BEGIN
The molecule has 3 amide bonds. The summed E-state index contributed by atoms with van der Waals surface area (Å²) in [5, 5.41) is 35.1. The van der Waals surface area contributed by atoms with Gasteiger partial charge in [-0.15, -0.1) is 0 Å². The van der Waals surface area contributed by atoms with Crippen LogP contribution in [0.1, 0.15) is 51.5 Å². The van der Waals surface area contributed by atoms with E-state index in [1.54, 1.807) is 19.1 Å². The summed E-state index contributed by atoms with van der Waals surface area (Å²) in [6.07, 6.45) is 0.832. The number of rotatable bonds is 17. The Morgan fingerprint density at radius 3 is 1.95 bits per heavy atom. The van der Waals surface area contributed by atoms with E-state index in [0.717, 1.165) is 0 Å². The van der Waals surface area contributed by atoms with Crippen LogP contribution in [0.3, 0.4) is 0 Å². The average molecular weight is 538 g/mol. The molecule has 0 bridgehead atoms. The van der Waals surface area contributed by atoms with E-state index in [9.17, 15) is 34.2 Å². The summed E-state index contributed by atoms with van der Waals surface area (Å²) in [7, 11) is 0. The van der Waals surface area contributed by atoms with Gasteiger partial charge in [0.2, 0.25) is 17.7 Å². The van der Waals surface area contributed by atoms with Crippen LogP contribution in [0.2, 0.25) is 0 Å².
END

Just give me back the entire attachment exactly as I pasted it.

The molecule has 3 amide bonds. The summed E-state index contributed by atoms with van der Waals surface area (Å²) in [5, 5.41) is 35.1. The van der Waals surface area contributed by atoms with Gasteiger partial charge in [-0.15, -0.1) is 0 Å². The van der Waals surface area contributed by atoms with Crippen LogP contribution in [0.1, 0.15) is 51.5 Å². The van der Waals surface area contributed by atoms with E-state index in [1.54, 1.807) is 19.1 Å². The summed E-state index contributed by atoms with van der Waals surface area (Å²) in [6.07, 6.45) is 0.832. The number of rotatable bonds is 17. The Morgan fingerprint density at radius 3 is 1.95 bits per heavy atom. The van der Waals surface area contributed by atoms with E-state index in [0.717, 1.165) is 0 Å². The van der Waals surface area contributed by atoms with Crippen LogP contribution in [0.3, 0.4) is 0 Å². The average molecular weight is 538 g/mol. The molecule has 0 bridgehead atoms. The van der Waals surface area contributed by atoms with E-state index in [9.17, 15) is 34.2 Å². The summed E-state index contributed by atoms with van der Waals surface area (Å²) in [7, 11) is 0. The van der Waals surface area contributed by atoms with Gasteiger partial charge in [0.2, 0.25) is 17.7 Å². The van der Waals surface area contributed by atoms with Crippen LogP contribution in [0.2, 0.25) is 0 Å².